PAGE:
We are developing a wedding website and initially, we set the goal is to reach the desktop clients. The site has complex operations in a few views and an example is provided below where the text atop of the cards is being edited.

Considering the context, I have a question: If we create it as PWA will make it usable for mobile clients with full functionalities?

If someone has a good experience with the PWA, I would like to have an expert opinion. Please, mid it that I am not asking how to convert it to PWA as we can figure it out ourselves, rather, to have it usable for the mobile users in a good way.

The card edit view

enter image description here

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    Just adding a service worker to enable PWA won't make your website mobile friendly. You need to add the css for it to look good on mobile – Bogdan B Dec 1 at 14:37
  • @BogdanB this is fine, but, please, confirm if we convert it to a PWA, will it be useful for the mobile users as well (going through the full operations and make a purchase)? WE CAN add the CSS to make it look good for the mobile users :) – Arefe Dec 1 at 15:10

You are designing for desktop first and then expecting to degrade towards mobile, and this is generally a bad idea. The user experience on mobile will be a poorer one compared to desktop, and for a lot of websites like blogs this is an acceptable trade off.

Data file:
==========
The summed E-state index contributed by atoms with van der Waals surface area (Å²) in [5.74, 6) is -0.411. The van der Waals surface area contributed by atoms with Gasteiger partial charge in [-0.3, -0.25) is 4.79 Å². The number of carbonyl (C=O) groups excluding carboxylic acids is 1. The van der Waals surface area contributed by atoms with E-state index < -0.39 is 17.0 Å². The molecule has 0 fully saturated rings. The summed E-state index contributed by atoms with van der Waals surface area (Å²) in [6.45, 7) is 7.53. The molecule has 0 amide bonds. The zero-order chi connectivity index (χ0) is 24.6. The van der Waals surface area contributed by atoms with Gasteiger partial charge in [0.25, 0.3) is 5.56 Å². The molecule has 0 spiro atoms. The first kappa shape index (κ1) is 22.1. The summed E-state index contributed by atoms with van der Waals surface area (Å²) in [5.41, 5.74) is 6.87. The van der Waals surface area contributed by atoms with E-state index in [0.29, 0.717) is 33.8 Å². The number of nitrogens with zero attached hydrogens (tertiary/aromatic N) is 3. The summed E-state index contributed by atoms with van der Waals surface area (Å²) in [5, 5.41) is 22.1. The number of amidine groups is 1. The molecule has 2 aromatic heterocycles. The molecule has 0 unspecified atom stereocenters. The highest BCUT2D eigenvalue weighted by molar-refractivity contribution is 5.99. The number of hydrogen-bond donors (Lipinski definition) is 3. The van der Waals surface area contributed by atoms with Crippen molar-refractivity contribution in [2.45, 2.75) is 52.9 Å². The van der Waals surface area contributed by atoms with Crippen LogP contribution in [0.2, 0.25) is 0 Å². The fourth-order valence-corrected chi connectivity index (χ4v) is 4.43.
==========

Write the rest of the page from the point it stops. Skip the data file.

You can't design a software application for a desktop, and then just expect it to degrade nicely to mobile. It's not a blog, and just reorganizing where elements are positioned yields a poor user experience.

Graceful Degradation

This approach starts with the idea that websites should be designed for desktop users first, and then strip away features for smaller devices. Often the website hides, replaces or stacks elements differently based upon the size of the screen. Where content starts with a layout for desktop as the preferred design, and then is changed as the screen gets smaller.

This degradation in design leads to a poor user experience on smaller devices. While functionality is retained the influence of desktop remains, and the experience of single-handed interaction is less effective because everything was thought out from the perspective of a mouse.

If you are used to designing websites for blogs, e-commerce or other content were it's good enough to just reorder things and resize things, then this might seem like a good approach for everything else, but it's not. A software application is not a blog, and mobile apps are not designed to work like blogs.

Progressive Enhancement

This approach starts with the idea that the mobile design is the hardest, and should be done first. Once the mobile experience has been perfected, then the design for larger devices can be taken care of. Compromises in design give favour to mobile users, and there is a bit of influence on the desktop design because of this.

The PWA gracefully degrades the experience from the mobile towards the desktop, and this is why mobile influences desktop.

  • So, do we need to re-design for the mobiles and implement the FE separately and in this case, do we need to implement the PWA separately for the website and the mobile? – Arefe Dec 2 at 1:54

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